Territory Stories

Questions Day 2 - Wednesday 29 November 2000



Questions Day 2 - Wednesday 29 November 2000

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Parliamentary Record 26


Questions for 8th Assembly 1997 - 2001; ParliamentNT; Parliamentary Record; 8th Assembly 1997 - 2001




Made available by the Legislative Assembly of the Northern Territory





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Legislative Assembly of the Northern Territory

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Attribution International 4.0 (CC BY 4.0)

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Legislative Assembly of the Northern Territory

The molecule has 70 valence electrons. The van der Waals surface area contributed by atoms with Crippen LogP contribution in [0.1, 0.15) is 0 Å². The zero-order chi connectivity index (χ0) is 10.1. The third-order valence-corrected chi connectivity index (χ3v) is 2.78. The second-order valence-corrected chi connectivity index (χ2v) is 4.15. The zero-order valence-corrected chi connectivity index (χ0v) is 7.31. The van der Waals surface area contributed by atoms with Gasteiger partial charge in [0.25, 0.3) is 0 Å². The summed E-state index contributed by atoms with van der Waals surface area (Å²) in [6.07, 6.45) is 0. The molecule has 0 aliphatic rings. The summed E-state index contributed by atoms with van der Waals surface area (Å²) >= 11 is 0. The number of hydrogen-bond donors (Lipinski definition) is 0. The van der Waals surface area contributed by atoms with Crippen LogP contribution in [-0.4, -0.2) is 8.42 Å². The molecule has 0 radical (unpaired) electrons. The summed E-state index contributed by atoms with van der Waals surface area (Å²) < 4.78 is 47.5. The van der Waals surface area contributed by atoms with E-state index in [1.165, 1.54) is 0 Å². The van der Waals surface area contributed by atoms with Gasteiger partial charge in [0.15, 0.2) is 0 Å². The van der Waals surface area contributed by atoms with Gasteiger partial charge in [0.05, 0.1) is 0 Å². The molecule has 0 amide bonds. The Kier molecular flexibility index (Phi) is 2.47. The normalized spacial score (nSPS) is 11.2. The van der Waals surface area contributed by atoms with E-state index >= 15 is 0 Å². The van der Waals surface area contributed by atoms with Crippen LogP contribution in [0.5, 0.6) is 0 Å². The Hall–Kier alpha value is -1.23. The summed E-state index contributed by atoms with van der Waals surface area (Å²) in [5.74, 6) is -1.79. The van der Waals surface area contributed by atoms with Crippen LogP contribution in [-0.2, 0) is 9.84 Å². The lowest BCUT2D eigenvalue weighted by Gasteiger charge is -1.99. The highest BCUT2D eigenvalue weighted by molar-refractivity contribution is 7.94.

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QUESTIONS - Wednesday 29 November 2000 I will give a quick piece of advice to Territorians who want to reduce their power costs. If they hear the Leader of the Opposition speaking on the radio, tum it off. Purchase of Darwin to Katherine Transmission Line Mr STIRLING to TREASURER The second issue that the Treasurer did not explain to parliament yesterday relates to the excessive secrecy surrounding this deal. The Treasurer promised an open and full account of the deal to this House, yet proceeded to quote an explicit confidentiality clause designed to stop Territorians ever finding out the details of this deal for his mate. How do you justify promising a full account to Territorians when you knew in advance that you intended to hide behind a 12-year-old secrecy clause? Treasurer, why is it we can find out federal government defence secrets after 25 years, but Territorians will never ever find out CLP secrets, particularly the details of this SlOOm power scam? ANSWER Mr Speaker. I thank the honourable member for the opportunity to explain this to Territorians while Question Time is being broadcast. He has a privileged position and he had a priceless offer of a full and detailed briefing, as did the Leader of the Opposition. They have privileged positions in this House which they are supposed to fill on behalf of their constituents and Territorians. They refused to take up their responsibilities. Mr Stirling: If you can break confidentiality for me, you can tell all Territorians. Mr SPEAKER: Order! Mr REED: They put down that privileged position. They did not pursue their responsibilities. They did not take a full briefing because they did not want to know the facts. Had they taken that opportunity, they would have been able to tell Territorians what the facts are. People listening will be able to understand why they did not want to know the facts, why they did not want a briefing, because they are inteijecting. This is all about politics... Members inteijecting. Mr SPEAKER: Order! The minister will please resume his seat. There is just far too much inteijection on the opposition benches at the present time, particularly from the member for Nhulunbuy but other members as well. You are treading on very shaky ground. It is not a warning yet, but it is coming. Mr REED: It is all about deceitfulness and trying to scare Territorians into believing that something evil has happened when in fact... Ms Martin: You are deceitful. You promised an open account. Mr REED: Mr Speaker, do they take any notice of you at all? Mr SPEAKER: Very little, it seems, very little. I have asked you to refrain from so much inteijection. I do not mind short, sharp interjection if it is to the point, if it is reasonable, but when it goes on and on it is just too much. Mr REED: Having abrogated their responsibilities to Territorians, not pursued their privileged position as members of parliament and found out what the facts were and got a full and detailed briefing, they continue to muckrake. And that is where they are today. They are still in the gutter. They are not pursuing the issues. The broadcast on ABC Radio this morning clearly illustrated that the 24-page statement was considered by some commentators to be a comprehensive one. It provided an enormous amount of detail. To get to the particular issue, page 22 of the statement clearly demonstrates why the agreement was a confidential one. I shall, just for the benefit of those listening, explain that on an almost daily basis government does business with the business sector. The Leader of the Opposition smirks and inteijects. She doesnt want to hear the facts. They asked the question but do not want to know the answer. The government on a daily basis does business with the private sector. If an agreement is put in place, after a public process - as was the case in calling for expressions of interest to construct this line - the company that builds it, which is still operating here in the Northern Territory as a company, does not want the financial analysis of its operational processes within its company exposed to its competitors. The electricity industry has been opened up for more competition. In terms of how the line was costed, how it operates, in terms of their commerciality, I can understand why they would want those arrangements to remain commercial-in- confidence to the company. Think for a moment what would happen if they were disclosed, in terms of the government dealing 1251

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